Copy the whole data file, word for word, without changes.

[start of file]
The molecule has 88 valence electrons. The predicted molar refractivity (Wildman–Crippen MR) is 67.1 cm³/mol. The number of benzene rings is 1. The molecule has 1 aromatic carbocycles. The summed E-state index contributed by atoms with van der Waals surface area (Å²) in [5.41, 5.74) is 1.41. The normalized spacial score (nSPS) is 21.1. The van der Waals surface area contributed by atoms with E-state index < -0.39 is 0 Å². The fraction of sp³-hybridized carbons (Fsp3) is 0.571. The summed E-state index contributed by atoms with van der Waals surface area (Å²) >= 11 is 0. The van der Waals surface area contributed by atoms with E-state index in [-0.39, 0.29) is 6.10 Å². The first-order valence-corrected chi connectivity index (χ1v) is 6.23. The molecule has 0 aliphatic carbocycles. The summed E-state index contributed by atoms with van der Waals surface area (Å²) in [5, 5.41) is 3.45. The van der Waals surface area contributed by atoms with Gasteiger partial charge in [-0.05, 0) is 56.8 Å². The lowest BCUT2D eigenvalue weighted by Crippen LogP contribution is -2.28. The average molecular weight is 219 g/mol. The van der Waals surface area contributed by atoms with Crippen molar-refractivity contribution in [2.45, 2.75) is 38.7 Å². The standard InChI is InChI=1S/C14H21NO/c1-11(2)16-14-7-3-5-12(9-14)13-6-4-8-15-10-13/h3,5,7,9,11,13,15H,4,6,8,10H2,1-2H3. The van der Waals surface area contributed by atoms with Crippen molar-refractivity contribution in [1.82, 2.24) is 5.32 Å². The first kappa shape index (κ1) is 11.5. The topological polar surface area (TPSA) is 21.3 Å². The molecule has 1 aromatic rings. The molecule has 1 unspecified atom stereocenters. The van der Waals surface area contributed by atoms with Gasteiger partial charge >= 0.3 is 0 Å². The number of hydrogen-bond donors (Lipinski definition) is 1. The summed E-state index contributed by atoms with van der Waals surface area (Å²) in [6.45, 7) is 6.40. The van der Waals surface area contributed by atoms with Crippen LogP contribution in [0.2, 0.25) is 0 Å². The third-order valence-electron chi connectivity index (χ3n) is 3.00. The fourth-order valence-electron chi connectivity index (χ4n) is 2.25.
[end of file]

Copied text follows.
The molecule has 88 valence electrons. The predicted molar refractivity (Wildman–Crippen MR) is 67.1 cm³/mol. The number of benzene rings is 1. The molecule has 1 aromatic carbocycles. The summed E-state index contributed by atoms with van der Waals surface area (Å²) in [5.41, 5.74) is 1.41. The normalized spacial score (nSPS) is 21.1. The van der Waals surface area contributed by atoms with E-state index < -0.39 is 0 Å². The fraction of sp³-hybridized carbons (Fsp3) is 0.571. The summed E-state index contributed by atoms with van der Waals surface area (Å²) >= 11 is 0. The van der Waals surface area contributed by atoms with E-state index in [-0.39, 0.29) is 6.10 Å². The first-order valence-corrected chi connectivity index (χ1v) is 6.23. The molecule has 0 aliphatic carbocycles. The summed E-state index contributed by atoms with van der Waals surface area (Å²) in [5, 5.41) is 3.45. The van der Waals surface area contributed by atoms with Gasteiger partial charge in [-0.05, 0) is 56.8 Å². The lowest BCUT2D eigenvalue weighted by Crippen LogP contribution is -2.28. The average molecular weight is 219 g/mol. The van der Waals surface area contributed by atoms with Crippen molar-refractivity contribution in [2.45, 2.75) is 38.7 Å². The standard InChI is InChI=1S/C14H21NO/c1-11(2)16-14-7-3-5-12(9-14)13-6-4-8-15-10-13/h3,5,7,9,11,13,15H,4,6,8,10H2,1-2H3. The van der Waals surface area contributed by atoms with Crippen molar-refractivity contribution in [1.82, 2.24) is 5.32 Å². The first kappa shape index (κ1) is 11.5. The topological polar surface area (TPSA) is 21.3 Å². The molecule has 1 aromatic rings. The molecule has 1 unspecified atom stereocenters. The van der Waals surface area contributed by atoms with Gasteiger partial charge >= 0.3 is 0 Å². The number of hydrogen-bond donors (Lipinski definition) is 1. The summed E-state index contributed by atoms with van der Waals surface area (Å²) in [6.45, 7) is 6.40. The van der Waals surface area contributed by atoms with Crippen LogP contribution in [0.2, 0.25) is 0 Å². The third-order valence-electron chi connectivity index (χ3n) is 3.00. The fourth-order valence-electron chi connectivity index (χ4n) is 2.25.